Such popular media narratives as those, gain the appearance of substance through repetition, and become in our minds the virtual textbook captions & worksheets which we've all spent 12, 16, 20 years being taught 'how to think!' from, and most people - of all political leanings - dutifully scan them for the multiple choice options to select 'our own' answer from.

Some criticized the official police report for describing the incident as 'a man tripped and fell', calling them out for committing 'lies of omission', saying, as one friend did:
"...They forcibly pushed him down and now he is at a hospital in critical condition. But we should also note that the police report was all a lie and it didn't reflect what was captured on camera..."
, while ignoring the 7 very relevant factors that they themselves omitted, and without noting their own evaluation of the 8th point, which, by the terms of their own criticism, makes their own statements into 'lies of omission', and of a far greater magnitude than what they're criticizing the police for. Perhaps not surprisingly, neither appreciated my pointing that fact out.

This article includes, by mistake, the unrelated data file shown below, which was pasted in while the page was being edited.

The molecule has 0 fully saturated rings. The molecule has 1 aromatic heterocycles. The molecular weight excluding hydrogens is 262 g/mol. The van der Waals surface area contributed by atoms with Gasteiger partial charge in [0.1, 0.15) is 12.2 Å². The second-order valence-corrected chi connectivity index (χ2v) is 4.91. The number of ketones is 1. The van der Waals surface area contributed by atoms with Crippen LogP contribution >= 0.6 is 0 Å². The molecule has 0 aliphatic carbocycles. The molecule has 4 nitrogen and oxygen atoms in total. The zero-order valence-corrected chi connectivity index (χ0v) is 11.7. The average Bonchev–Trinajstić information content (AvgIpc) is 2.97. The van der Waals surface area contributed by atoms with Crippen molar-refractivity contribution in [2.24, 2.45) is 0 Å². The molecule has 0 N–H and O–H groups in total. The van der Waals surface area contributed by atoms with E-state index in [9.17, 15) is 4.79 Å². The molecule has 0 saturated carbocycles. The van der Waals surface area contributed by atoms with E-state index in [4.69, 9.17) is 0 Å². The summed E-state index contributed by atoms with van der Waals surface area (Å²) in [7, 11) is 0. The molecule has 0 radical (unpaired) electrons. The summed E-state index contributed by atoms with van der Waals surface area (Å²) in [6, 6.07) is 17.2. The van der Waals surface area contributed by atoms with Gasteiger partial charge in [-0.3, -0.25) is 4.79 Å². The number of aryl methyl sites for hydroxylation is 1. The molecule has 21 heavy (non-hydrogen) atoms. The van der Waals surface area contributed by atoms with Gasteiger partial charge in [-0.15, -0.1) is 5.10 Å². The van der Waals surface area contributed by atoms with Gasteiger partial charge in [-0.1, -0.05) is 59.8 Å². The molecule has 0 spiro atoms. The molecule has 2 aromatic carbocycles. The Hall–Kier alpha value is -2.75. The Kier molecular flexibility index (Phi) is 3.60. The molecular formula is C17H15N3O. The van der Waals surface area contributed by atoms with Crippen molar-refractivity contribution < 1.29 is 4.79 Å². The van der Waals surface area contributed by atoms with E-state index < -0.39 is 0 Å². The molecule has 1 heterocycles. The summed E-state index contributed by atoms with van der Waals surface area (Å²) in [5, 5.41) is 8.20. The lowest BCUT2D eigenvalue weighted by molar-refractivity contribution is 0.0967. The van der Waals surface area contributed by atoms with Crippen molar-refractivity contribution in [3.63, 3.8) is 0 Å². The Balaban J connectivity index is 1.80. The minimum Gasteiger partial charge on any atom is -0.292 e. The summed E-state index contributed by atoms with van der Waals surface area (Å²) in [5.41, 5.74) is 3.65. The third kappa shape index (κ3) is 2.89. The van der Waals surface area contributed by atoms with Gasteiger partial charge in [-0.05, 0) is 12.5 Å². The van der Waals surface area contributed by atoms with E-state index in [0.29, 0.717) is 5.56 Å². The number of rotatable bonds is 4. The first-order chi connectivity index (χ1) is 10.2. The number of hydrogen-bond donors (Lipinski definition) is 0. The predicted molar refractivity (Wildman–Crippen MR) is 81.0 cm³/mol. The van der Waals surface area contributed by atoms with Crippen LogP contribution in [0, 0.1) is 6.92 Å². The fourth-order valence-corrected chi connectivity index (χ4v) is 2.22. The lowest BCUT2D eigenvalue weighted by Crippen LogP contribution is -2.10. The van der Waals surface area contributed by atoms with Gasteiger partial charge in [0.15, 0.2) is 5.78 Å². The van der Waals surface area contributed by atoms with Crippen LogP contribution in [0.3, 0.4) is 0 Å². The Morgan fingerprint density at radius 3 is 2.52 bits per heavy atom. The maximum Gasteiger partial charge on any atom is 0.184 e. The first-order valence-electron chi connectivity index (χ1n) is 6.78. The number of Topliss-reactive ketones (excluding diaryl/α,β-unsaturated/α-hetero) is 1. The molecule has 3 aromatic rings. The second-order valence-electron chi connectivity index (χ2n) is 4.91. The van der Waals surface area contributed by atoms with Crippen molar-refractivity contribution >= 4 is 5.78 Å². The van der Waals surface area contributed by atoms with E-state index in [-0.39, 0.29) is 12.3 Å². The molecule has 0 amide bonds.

Consistently, across political beliefs, most people (Left, Libertarian, Right) either attacked the cops, or (Right & Conservative) attacked the protestor via his reported history of agitation, or even made wild claims of fabricated theatrics, etc, by which those narratives became what they believe they actually saw, instead of what was there to actually be seen. My point being that neither CNN, NPR, Reason, nor the vast majority of those of the Left, Libertarian, Right or Conservative camps, made any sustained attempt to observe first, and judge second, let alone reserve final judgement on what they couldn't know, and shouldn't pretend to know.

That's just one lesson in the lessons of 'how to think!', which we've all learned in pursuit (or avoidance) of A's in school. So again I ask you,
"Are you the narrator of your own narrative? And if so, how well do you know the nature of what it is that you're narrating? And is that narrative something that can or should be thought of as being reasonably human?"
As you've probably guessed, I have my doubts about that. What I don't have many doubts about, is that that is our problem, and all of the causes, politics, ideologies, are but symptomatic diversions for them.

But wait! There's more!